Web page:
Fortunately, our earlier efficiency in unloading all of the materials for the aid station gave us plenty of time to organize and set up the materials at our location. After taking a brief break lakeside, our team returned to our setup duties around 12:15, which gave us more than enough time to get all of the food and drink items prepared for the race. Our preparedness eventually caused another lull in activity until the sound of a ringing cowbell and cheering began to slowly creep our way. Suddenly a brightly colored jersey appeared down the lakeside path, which meant one thing; the runners were officially on their way through our aid station. Excited by the prospect of our hard work being put to good use helping the runners, everyone on our team cheered and applauded the first runner before we hurriedly gathered our trays of food and cups to ready ourselves for the coming waves of Ironman participants. Our position in the aid station defaulted Rachael and I to food duty, which prompted us to grab a variety of food trays we had prepared minutes earlier. Another woman volunteer, Brady, was quick to join us at our location, which gave us the ability to get all six of our food trays out for the runners. Shortly before the first runner passed our location, the three of us divvied up responsibilities, which put Brady on potato chips, put Rachael on protein bars and Gu duty, and put me on cookie and pretzel duty.

Ready to go!
With the first runner closing in our location, we promptly grabbed our designated trays and line up along the racecourse with the rest of the volunteers at our location. Then in the first brief moment of excitement, the first place runner breezed past our location. Although he opted for water and sugary drinks over all of the trays Brady, Rachael, and I had on display, the combined feeling of experiencing the unbelievable athleticism of the passing athlete and the warmth that came with knowing I was helping make the athletes goals and dreams possible was overwhelmingly powerful. It was impossible to feel anything but excited and proud of my decision to volunteer, and all I had really done is help unload a truck and hold up some trays of food. It was simple, but it meant a lot to me to be there lending a hand and gaining that experience. I couldn’t think of any better way to spend a Sunday afternoon.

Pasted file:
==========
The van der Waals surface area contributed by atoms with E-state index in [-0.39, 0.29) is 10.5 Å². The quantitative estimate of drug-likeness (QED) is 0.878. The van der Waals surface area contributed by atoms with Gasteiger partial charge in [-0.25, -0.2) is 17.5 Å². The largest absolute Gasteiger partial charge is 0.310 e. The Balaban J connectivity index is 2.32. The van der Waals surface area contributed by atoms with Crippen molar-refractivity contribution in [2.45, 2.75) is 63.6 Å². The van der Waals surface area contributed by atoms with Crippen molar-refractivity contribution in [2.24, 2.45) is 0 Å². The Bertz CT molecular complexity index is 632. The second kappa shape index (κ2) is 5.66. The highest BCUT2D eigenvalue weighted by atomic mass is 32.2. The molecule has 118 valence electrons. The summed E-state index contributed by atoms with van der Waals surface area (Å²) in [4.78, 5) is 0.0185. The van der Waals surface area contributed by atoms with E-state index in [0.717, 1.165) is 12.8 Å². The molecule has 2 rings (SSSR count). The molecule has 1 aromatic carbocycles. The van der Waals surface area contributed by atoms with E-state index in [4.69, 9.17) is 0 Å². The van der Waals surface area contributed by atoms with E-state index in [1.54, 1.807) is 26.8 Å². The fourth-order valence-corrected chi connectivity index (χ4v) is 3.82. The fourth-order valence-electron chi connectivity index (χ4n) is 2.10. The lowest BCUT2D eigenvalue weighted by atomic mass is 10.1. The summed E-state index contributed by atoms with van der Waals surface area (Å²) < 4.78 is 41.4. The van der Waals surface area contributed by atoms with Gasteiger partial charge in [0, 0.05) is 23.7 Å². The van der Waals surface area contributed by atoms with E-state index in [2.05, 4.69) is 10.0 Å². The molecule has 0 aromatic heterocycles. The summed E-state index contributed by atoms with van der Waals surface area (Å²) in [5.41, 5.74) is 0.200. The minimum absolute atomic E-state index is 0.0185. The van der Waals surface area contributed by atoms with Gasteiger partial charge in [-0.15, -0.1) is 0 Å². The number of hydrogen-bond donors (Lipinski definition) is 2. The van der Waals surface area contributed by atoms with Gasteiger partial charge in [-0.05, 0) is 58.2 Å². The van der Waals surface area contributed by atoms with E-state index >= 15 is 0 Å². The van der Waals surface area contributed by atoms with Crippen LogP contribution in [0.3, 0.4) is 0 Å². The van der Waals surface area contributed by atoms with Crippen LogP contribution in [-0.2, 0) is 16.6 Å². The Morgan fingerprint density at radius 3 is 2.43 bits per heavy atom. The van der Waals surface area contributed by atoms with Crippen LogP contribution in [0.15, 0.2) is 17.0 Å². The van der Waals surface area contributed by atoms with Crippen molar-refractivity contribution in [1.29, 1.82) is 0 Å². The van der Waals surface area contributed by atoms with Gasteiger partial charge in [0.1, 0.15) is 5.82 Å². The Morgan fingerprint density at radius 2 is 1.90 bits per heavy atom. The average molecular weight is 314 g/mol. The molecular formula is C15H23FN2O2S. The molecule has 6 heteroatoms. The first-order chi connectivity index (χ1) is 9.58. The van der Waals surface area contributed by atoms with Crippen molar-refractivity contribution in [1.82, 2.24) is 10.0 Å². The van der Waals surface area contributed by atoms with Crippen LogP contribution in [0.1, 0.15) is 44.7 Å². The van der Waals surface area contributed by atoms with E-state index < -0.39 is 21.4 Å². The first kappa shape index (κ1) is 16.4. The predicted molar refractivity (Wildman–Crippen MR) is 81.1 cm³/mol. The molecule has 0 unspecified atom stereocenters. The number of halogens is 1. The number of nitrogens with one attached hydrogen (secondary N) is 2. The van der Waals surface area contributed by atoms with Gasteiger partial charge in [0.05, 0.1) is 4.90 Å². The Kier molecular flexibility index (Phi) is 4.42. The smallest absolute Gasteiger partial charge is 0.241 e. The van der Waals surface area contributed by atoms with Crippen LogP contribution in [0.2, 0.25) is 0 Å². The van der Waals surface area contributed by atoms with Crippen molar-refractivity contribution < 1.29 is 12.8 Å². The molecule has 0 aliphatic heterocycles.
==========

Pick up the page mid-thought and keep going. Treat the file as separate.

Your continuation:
This feeling continued over the next few hours as Rachael and I worked through the rest of our volunteer shift. As time passed the waves of runners passing our station grew in size and frequency, which kept us busy throughout the afternoon; however, the feeling of excitement and honor that came with helping the Ironman athletes never lessened in intensity. This positive feeling made the remaining portion of our volunteer shift fly by in what felt like a matter of moments. As a result, I didn’t feel like I was ready to wrap up my volunteer effort when Rachael and I were inevitably relieved by the second wave of volunteers at our station. In turn, Rachael and I decided to stick around after volunteer shift ended to assist our aid station crew in any way possible. Over the next hour we helped the rest of our team with racecourse cleanup and maintaining supply stocks at the aid station. With activity buzzing all around us, we did our best to continue helping until it became obvious the second wave of volunteers had all of the processes covered, which prompted Rachael and I to reluctantly draw our first Ironman volunteer experience to a close.

On our way home Rachael and I talked briefly about the volunteer experience and about the amazing degree of athleticism we witnessed throughout the day. In our remarks it was apparent we both felt the positive, rewarding feeling that echoed throughout our aid station throughout the day. Although I anticipated this volunteer experience would be highly unique before today’s events, the sense of accomplishment and joy I felt on our ride home was unlike that of any other volunteer experience I have had to date. I still can’t pinpoint what the source, but something about volunteering at the Ironman event made it stand out among my “I have never...” experiences to date. I have never been so inspired and felt so proud in response to a single event before, and I know that will stick with me for some time. Needless to say, this is one volunteer experience I would gladly do again... and I intend to do just that this time next year.